Gender.......................................................................................... 54 Sexuality...................................................................................... 60 Power........................................................................................... 62 Conclusion................................................................................... 68

IV. METHODOLOGY....................................................................... 69

Defining the BDSM Population................................................... 71

Drawing on Multiple Data Sources............................................. 72

Methods of Analysis.................................................................. 101

Validity and Limitations............................................................ 105

Ethics and Reflexivity in the Research Process........................ 110

Conclusion................................................................................. 121

V. SEX AND THE SEXUAL IN BDSM INTERACTIONS.......... 123

Sex and Sexuality in Previous BDSM Research....................... 124

"It's Sexual but Not Sex": Differentiating and Evaluating Sex and Sexual

BDSM Experiences.................................................................... 128

"The Thrill Isn't Sexual": Sexual and Non-Sexual BDSM Experiences.................................................................................................. 156

Conclusion.................................................................................. 167

VI. PERCEPTIONS OF GENDER SALIENCE IN BDSM INTERACTIONS....................................................................... 171

Gender as a Primary Frame....................................................... 172

Perceptions of the Salience of Gender in the Construction of Selves......................................................................................... 176

Perceptions of Gender Salience in Choosing and Interacting with BDSM

Partners...................................................................................... 197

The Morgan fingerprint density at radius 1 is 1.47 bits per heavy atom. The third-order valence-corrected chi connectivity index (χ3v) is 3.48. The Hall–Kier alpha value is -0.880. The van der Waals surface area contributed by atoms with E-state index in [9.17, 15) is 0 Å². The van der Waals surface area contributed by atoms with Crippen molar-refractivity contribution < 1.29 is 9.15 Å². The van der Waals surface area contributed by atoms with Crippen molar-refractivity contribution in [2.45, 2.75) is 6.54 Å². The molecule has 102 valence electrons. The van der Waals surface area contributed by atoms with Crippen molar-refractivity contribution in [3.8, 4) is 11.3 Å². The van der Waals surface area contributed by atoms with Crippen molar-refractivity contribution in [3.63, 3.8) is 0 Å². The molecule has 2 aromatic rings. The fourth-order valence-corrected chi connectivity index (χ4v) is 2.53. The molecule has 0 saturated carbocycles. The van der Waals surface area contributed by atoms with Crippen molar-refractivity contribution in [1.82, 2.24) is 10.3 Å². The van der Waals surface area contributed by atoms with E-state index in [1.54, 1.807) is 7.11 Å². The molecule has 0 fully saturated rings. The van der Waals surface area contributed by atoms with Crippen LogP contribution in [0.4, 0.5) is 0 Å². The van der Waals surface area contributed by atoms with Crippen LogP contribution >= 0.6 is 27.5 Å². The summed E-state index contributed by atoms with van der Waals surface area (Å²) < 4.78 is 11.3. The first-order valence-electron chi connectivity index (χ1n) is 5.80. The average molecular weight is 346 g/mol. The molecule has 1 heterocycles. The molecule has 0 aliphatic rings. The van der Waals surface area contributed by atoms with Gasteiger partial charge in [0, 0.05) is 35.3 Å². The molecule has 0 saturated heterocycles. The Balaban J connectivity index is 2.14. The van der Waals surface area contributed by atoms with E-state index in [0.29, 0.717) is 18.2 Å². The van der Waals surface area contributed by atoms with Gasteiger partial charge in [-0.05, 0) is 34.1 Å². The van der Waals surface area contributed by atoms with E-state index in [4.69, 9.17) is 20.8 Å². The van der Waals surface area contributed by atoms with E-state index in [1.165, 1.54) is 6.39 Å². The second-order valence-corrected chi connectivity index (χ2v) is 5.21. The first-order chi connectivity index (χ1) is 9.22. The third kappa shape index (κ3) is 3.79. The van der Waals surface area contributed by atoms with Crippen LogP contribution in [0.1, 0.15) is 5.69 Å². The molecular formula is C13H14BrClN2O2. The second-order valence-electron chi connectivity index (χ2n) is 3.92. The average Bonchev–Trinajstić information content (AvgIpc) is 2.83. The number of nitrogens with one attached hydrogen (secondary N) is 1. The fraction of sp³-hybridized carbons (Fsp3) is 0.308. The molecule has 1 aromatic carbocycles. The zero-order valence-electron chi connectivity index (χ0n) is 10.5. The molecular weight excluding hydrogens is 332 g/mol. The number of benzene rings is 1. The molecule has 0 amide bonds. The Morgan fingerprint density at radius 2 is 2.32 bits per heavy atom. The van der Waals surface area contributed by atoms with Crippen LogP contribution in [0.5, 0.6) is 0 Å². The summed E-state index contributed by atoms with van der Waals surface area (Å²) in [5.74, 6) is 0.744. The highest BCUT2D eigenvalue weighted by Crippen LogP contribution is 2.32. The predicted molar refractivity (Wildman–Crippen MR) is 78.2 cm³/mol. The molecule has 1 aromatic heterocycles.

Perceptions of Gender Salience in BDSM Interactions............ 214

Conclusion................................................................................. 239

VII. HEGEMONIC AND ALTERNATIVE CULTURAL BELIEFS ABOUT GENDER AND POWER............................... 247

Patterns in Gender and BDSM Role Identification................... 252

Hegemonic Cultural Beliefs about Gender and Power............. 256

Alternative Cultural Beliefs about Gender and Power.............. 285

Conclusion................................................................................. 304

VIII. CONCLUSION.......................................................................... 311

Summary of the Main Findings................................................. 311

Implications for Gender and Sexuality Studies......................... 319

Limitations and Future Directions............................................. 327

IX. APPENDICES............................................................................ 331

A. Recruitment Flyer................................................................ 331

B. Interview Guide................................................................... 332

C. Response to BDSM Community Website Member............. 336

D. Overview of Interview Sample Characteristics................... 338

X. REFERENCES.......................................................................... 339

TABLES AND FIGURES

Table 1: Sex Category/ Gender and BDSM Role in the Interview Sample 255